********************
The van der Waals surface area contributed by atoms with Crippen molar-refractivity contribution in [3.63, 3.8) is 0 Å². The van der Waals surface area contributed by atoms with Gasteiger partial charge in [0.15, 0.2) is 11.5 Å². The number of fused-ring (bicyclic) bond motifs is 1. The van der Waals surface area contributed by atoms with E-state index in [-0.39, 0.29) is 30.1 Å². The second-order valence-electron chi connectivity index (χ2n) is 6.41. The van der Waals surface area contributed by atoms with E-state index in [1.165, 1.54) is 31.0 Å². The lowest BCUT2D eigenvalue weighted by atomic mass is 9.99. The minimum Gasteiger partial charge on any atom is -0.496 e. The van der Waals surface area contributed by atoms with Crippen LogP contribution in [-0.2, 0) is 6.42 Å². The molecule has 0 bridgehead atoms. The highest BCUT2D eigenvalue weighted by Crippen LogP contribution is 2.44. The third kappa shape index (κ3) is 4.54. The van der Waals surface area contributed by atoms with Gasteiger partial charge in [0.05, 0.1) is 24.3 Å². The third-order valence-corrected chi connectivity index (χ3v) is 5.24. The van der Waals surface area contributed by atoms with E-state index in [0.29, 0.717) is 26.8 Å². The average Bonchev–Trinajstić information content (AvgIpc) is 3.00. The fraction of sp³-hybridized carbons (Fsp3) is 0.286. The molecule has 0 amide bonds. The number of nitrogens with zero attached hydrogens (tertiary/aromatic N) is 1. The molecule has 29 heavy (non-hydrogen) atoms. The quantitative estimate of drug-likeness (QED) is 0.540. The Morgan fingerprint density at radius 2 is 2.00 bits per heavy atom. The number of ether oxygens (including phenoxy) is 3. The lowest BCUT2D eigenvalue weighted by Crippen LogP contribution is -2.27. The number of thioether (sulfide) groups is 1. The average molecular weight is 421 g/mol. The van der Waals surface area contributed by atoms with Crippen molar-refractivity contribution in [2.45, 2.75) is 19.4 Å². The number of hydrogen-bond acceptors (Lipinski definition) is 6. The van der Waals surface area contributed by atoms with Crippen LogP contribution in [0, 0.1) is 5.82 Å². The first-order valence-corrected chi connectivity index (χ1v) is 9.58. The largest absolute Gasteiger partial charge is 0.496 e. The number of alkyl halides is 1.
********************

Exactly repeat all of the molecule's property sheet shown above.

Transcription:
The van der Waals surface area contributed by atoms with Crippen molar-refractivity contribution in [3.63, 3.8) is 0 Å². The van der Waals surface area contributed by atoms with Gasteiger partial charge in [0.15, 0.2) is 11.5 Å². The number of fused-ring (bicyclic) bond motifs is 1. The van der Waals surface area contributed by atoms with E-state index in [-0.39, 0.29) is 30.1 Å². The second-order valence-electron chi connectivity index (χ2n) is 6.41. The van der Waals surface area contributed by atoms with E-state index in [1.165, 1.54) is 31.0 Å². The lowest BCUT2D eigenvalue weighted by atomic mass is 9.99. The minimum Gasteiger partial charge on any atom is -0.496 e. The van der Waals surface area contributed by atoms with Crippen LogP contribution in [-0.2, 0) is 6.42 Å². The molecule has 0 bridgehead atoms. The highest BCUT2D eigenvalue weighted by Crippen LogP contribution is 2.44. The third kappa shape index (κ3) is 4.54. The van der Waals surface area contributed by atoms with Gasteiger partial charge in [0.05, 0.1) is 24.3 Å². The third-order valence-corrected chi connectivity index (χ3v) is 5.24. The van der Waals surface area contributed by atoms with E-state index in [0.29, 0.717) is 26.8 Å². The average Bonchev–Trinajstić information content (AvgIpc) is 3.00. The fraction of sp³-hybridized carbons (Fsp3) is 0.286. The molecule has 0 amide bonds. The number of nitrogens with zero attached hydrogens (tertiary/aromatic N) is 1. The molecule has 29 heavy (non-hydrogen) atoms. The quantitative estimate of drug-likeness (QED) is 0.540. The Morgan fingerprint density at radius 2 is 2.00 bits per heavy atom. The number of ether oxygens (including phenoxy) is 3. The lowest BCUT2D eigenvalue weighted by Crippen LogP contribution is -2.27. The number of thioether (sulfide) groups is 1. The average molecular weight is 421 g/mol. The van der Waals surface area contributed by atoms with Crippen molar-refractivity contribution in [2.45, 2.75) is 19.4 Å². The number of hydrogen-bond acceptors (Lipinski definition) is 6. The van der Waals surface area contributed by atoms with Crippen LogP contribution in [0, 0.1) is 5.82 Å². The first-order valence-corrected chi connectivity index (χ1v) is 9.58. The largest absolute Gasteiger partial charge is 0.496 e. The number of alkyl halides is 1.